Joshua Gladstone is a Ph.D. candidate at the School of Public Policy and Administration at Carleton University and co-founder of Northern Public Affairs.
As Environment Minister Leona Aglukkaq flipped casually through her newspaper in Parliament recently, she did so in the face of deep anger and frustration over her woeful handling of northern Canada's food security crisis.
Southern Canadians should be distressed, too. Research has shown that 70 per cent of Inuit preschoolers live in food-insecure homes, a reality that is as much a national disgrace as it is a troubling indicator of our collective disregard for the basic human rights of our fellow citizens.
Disturbing reports of food insecurity in Inuit communities going back at least as far as the early 1990s show that problems of hunger and malnutrition are enduring. Even more disturbing are the two manifestations of the same problem today: people scavenging at landfills and incoherent food security policy.
The Nutrition North program is the Conservative government's solution to the high cost of store-bought food in the North. Other causes of food insecurity, including the impacts of climate change on the Inuit food system and the high cost of harvesting country food, are conspicuously absent from the government's plans.
This is not as it should be. A great many northerners continue to combine employment and harvesting in order to access nutritious country food, but research has shown that changing ice conditions resulting from climate change reduce the hunting season and make spending time on the land more risky.
Meanwhile, the cost of harvesting remains prohibitive for many vulnerable families due to high equipment costs and low fur prices.
And so, if Nutrition North worked the way it should, it would still only go part way to addressing the complex problem of food insecurity in the North.
Sadly, Nutrition North is failing.
When it replaced the old Food Mail program in 2011, Nutrition North was supposed to reduce the high cost of perishable food in Canada's northern communities by subsidizing retailers. The program put an end to freight subsidies and instead counted on retailers to pass the subsidies on to consumers.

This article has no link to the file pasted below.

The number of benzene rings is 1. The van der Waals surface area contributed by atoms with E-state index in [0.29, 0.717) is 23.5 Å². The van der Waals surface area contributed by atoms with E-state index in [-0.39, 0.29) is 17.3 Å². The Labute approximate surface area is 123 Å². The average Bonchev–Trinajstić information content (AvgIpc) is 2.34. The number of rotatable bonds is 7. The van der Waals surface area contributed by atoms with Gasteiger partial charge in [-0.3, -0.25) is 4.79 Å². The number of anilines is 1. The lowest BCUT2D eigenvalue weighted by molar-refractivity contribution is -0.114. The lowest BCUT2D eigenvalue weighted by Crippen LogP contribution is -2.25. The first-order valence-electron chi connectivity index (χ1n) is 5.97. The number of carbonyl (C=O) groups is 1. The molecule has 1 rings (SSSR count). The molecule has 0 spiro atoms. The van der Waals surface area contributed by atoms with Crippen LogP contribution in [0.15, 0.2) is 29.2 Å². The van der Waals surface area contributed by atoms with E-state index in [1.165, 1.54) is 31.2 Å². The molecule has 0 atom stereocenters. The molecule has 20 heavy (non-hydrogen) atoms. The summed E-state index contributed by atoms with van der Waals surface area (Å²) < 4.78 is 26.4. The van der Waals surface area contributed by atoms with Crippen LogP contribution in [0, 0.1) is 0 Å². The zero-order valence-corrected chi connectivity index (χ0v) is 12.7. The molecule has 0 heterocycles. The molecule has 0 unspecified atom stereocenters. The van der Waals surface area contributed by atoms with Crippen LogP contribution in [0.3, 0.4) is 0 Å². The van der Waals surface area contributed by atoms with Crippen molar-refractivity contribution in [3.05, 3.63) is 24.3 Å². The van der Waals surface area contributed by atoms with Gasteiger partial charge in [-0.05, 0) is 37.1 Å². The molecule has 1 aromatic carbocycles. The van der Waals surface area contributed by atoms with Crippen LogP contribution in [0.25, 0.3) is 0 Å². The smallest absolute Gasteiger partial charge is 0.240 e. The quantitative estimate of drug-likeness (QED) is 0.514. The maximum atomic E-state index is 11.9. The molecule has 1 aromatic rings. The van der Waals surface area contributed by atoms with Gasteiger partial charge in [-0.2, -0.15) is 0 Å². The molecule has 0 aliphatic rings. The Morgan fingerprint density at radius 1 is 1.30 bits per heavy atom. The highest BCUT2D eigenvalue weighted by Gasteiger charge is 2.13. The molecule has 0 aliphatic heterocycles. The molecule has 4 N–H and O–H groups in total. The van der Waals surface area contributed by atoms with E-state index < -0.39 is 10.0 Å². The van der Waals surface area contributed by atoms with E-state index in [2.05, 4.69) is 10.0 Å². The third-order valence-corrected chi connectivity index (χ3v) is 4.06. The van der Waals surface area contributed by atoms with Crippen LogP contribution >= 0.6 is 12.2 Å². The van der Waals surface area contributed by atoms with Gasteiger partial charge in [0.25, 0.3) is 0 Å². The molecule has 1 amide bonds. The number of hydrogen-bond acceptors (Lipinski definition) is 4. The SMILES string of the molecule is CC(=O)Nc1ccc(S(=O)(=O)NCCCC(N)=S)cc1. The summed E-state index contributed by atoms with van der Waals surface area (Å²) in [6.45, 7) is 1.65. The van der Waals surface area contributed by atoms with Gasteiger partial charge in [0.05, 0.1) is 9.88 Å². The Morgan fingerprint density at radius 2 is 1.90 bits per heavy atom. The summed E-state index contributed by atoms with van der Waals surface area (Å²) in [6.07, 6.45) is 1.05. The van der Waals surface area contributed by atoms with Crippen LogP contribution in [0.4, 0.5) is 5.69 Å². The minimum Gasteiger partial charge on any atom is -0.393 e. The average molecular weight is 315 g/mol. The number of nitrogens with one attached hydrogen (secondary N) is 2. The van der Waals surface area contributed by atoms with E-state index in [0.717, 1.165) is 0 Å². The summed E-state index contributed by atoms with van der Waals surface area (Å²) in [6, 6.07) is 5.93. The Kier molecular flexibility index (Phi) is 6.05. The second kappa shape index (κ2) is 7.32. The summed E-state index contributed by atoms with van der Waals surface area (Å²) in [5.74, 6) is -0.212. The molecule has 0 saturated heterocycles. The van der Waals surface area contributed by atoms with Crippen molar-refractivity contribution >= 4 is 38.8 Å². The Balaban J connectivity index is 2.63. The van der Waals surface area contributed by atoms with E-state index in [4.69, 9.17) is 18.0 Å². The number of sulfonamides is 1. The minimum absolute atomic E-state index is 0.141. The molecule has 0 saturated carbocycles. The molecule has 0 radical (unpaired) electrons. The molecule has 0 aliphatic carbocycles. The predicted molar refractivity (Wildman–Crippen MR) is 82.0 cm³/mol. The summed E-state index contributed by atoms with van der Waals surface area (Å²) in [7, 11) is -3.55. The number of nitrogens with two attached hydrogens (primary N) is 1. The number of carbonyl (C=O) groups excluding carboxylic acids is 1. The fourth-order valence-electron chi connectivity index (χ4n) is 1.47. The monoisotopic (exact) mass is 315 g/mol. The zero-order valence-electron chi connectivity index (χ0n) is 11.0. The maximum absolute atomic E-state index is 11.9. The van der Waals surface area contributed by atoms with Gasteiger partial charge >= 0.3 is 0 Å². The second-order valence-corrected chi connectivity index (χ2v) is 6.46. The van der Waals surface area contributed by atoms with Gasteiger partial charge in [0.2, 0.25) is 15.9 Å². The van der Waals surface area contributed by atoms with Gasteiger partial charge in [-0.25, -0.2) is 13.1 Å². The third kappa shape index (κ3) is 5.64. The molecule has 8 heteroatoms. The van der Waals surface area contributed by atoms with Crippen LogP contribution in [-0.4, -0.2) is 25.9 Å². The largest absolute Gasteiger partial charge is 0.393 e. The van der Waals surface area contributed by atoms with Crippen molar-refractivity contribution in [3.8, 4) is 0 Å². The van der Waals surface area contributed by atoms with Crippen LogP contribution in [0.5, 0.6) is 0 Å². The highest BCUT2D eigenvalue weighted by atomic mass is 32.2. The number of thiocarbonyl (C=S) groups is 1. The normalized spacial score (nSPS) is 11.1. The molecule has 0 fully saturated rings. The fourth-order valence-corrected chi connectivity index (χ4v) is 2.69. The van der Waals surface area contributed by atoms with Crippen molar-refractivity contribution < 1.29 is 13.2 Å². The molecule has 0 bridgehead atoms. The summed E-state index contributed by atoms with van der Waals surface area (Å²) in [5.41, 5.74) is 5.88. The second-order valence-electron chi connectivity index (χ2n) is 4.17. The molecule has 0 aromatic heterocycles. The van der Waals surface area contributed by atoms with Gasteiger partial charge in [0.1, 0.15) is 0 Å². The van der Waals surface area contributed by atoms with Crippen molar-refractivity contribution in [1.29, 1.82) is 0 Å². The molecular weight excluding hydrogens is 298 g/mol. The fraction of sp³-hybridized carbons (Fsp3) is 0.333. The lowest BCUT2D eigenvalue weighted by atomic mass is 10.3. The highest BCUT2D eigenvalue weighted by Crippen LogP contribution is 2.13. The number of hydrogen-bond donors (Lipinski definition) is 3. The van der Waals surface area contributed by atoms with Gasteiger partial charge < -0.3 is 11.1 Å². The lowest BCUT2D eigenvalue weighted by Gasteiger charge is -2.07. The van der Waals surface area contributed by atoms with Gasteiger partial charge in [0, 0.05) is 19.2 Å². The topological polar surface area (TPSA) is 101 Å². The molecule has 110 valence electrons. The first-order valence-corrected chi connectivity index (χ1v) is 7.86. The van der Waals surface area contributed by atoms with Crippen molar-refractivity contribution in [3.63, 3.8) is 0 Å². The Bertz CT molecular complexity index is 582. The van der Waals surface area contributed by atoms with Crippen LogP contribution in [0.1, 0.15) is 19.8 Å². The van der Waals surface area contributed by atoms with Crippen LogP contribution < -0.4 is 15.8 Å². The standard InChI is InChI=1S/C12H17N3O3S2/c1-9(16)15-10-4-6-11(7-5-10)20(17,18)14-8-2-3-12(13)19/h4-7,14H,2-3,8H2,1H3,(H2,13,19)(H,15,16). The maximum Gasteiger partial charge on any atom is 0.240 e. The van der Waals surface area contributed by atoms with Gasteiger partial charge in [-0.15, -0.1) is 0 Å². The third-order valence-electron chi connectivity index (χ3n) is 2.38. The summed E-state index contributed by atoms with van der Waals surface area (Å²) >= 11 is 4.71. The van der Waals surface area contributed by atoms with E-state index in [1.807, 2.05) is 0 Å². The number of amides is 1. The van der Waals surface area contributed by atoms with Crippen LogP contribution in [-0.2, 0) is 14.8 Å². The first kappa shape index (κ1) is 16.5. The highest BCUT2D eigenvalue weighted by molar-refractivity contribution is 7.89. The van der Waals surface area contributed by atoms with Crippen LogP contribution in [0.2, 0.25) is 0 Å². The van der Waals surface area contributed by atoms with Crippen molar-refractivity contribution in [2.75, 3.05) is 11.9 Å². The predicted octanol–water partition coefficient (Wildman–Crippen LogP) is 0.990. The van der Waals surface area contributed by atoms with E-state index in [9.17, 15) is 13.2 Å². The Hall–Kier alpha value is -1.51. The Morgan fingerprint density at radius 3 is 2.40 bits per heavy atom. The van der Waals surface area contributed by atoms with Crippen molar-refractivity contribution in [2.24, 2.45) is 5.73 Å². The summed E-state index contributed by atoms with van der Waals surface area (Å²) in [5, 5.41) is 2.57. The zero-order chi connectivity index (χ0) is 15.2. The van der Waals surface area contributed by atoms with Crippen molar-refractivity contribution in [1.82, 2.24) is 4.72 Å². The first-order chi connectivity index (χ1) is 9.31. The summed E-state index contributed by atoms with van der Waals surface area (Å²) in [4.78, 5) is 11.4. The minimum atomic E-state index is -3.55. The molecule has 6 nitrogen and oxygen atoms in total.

But a recent report by the Auditor General concluded that the federal government lacked the information it needed to assess whether subsidies were being passed on by retailers, and therefore whether the $59-million program was working.
Alarmingly, the same problem was identified by northern legislators in early 2012 and emphasized later that year by the UN Special Rapporteur on the right to food, Olivier De Schutter, whose report was viciously criticized by federal ministers.
How is the federal government handling these serious issues?
Before the Auditor-General's report was announced, the Tories decided to increase the program budget by $11-million annually with a 5 per cent escalator. That's an extra $11-million that will go unaccounted under current arrangements.
In Parliament, Ms. Aglukkaq defended the program and insisted that food security is the government's top priority. Along the way she reportedly threatened Rankin Inlet's Deputy Mayor, Sam Tutanuak, with a lawsuit for saying that high grocery prices forced people to scavenge for food at the local dump.
But, instead of working to convince Canadians of the merits of the Conservative plan, she decided to read the paper.
And with that, she told the rest of Canada it was not its problem.
We must not listen. Instead, we must demand the government develop a robust, multidimensional strategy to address food insecurity in the North that pays particular attention to the Inuit food system.
The Nunavut Harvesters Support Income Trust, for example, has provided more than $2-million annually to Nunavut harvesters for the equipment they need to hunt, fish and trap. The program has also financed projects that teach survival skills, harvesting knowledge, and sewing techniques – projects that reduce reliance on expensive search and rescue programs and other government transfers.
While similar programs in northern Quebec are fully funded through the 1975 James Bay and Northern Quebec Agreement, Inuit in Nunavut were unsuccessful in their bid to have a similar program established under their land claim.
Instead, their program was set up as a charitable trust in 1993. Like most market instruments, this one suffered badly during the economic crisis of 2008 and was suspended this year so that trustees could decide what to do with the remaining capital.
Robust program improvements are needed here and elsewhere. If federal food security policy remains as it is – narrowly focused and austere – Canadians will remain complicit in the grievous mistreatment of thousands of northerners.
Ms. Aglukkaq, Minister of Aboriginal Affairs and Northern Development Bernard Valcourt and their Cabinet colleagues have an opportunity to take real action to address food insecurity in the North, and in doing so reduce the deleterious health and social effects that are known to come with it.
What's standing in their way?